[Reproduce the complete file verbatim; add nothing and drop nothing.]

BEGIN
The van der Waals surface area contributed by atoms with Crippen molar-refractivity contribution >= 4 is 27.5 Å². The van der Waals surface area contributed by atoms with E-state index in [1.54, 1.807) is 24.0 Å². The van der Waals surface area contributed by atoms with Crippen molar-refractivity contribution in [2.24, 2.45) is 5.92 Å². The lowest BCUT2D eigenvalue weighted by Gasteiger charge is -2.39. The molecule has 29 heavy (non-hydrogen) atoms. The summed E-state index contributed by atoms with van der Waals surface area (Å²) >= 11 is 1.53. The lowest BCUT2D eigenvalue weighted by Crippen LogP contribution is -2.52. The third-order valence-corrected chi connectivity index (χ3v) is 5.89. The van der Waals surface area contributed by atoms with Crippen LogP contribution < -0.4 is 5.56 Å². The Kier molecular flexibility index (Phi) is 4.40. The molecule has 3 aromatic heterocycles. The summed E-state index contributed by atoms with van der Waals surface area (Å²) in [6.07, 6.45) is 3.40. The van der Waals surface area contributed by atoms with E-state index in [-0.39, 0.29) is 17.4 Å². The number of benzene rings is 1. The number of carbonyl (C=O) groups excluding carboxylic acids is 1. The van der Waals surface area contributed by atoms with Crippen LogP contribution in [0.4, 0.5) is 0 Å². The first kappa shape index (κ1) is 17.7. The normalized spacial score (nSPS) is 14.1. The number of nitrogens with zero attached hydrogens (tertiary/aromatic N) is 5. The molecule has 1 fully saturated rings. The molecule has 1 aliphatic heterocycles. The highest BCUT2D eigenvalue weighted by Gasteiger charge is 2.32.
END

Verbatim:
The van der Waals surface area contributed by atoms with Crippen molar-refractivity contribution >= 4 is 27.5 Å². The van der Waals surface area contributed by atoms with E-state index in [1.54, 1.807) is 24.0 Å². The van der Waals surface area contributed by atoms with Crippen molar-refractivity contribution in [2.24, 2.45) is 5.92 Å². The lowest BCUT2D eigenvalue weighted by Gasteiger charge is -2.39. The molecule has 29 heavy (non-hydrogen) atoms. The summed E-state index contributed by atoms with van der Waals surface area (Å²) >= 11 is 1.53. The lowest BCUT2D eigenvalue weighted by Crippen LogP contribution is -2.52. The third-order valence-corrected chi connectivity index (χ3v) is 5.89. The van der Waals surface area contributed by atoms with Crippen LogP contribution < -0.4 is 5.56 Å². The Kier molecular flexibility index (Phi) is 4.40. The molecule has 3 aromatic heterocycles. The summed E-state index contributed by atoms with van der Waals surface area (Å²) in [6.07, 6.45) is 3.40. The van der Waals surface area contributed by atoms with E-state index in [-0.39, 0.29) is 17.4 Å². The number of benzene rings is 1. The number of carbonyl (C=O) groups excluding carboxylic acids is 1. The van der Waals surface area contributed by atoms with Crippen LogP contribution in [0.4, 0.5) is 0 Å². The first kappa shape index (κ1) is 17.7. The normalized spacial score (nSPS) is 14.1. The number of nitrogens with zero attached hydrogens (tertiary/aromatic N) is 5. The molecule has 1 fully saturated rings. The molecule has 1 aliphatic heterocycles. The highest BCUT2D eigenvalue weighted by Gasteiger charge is 2.32.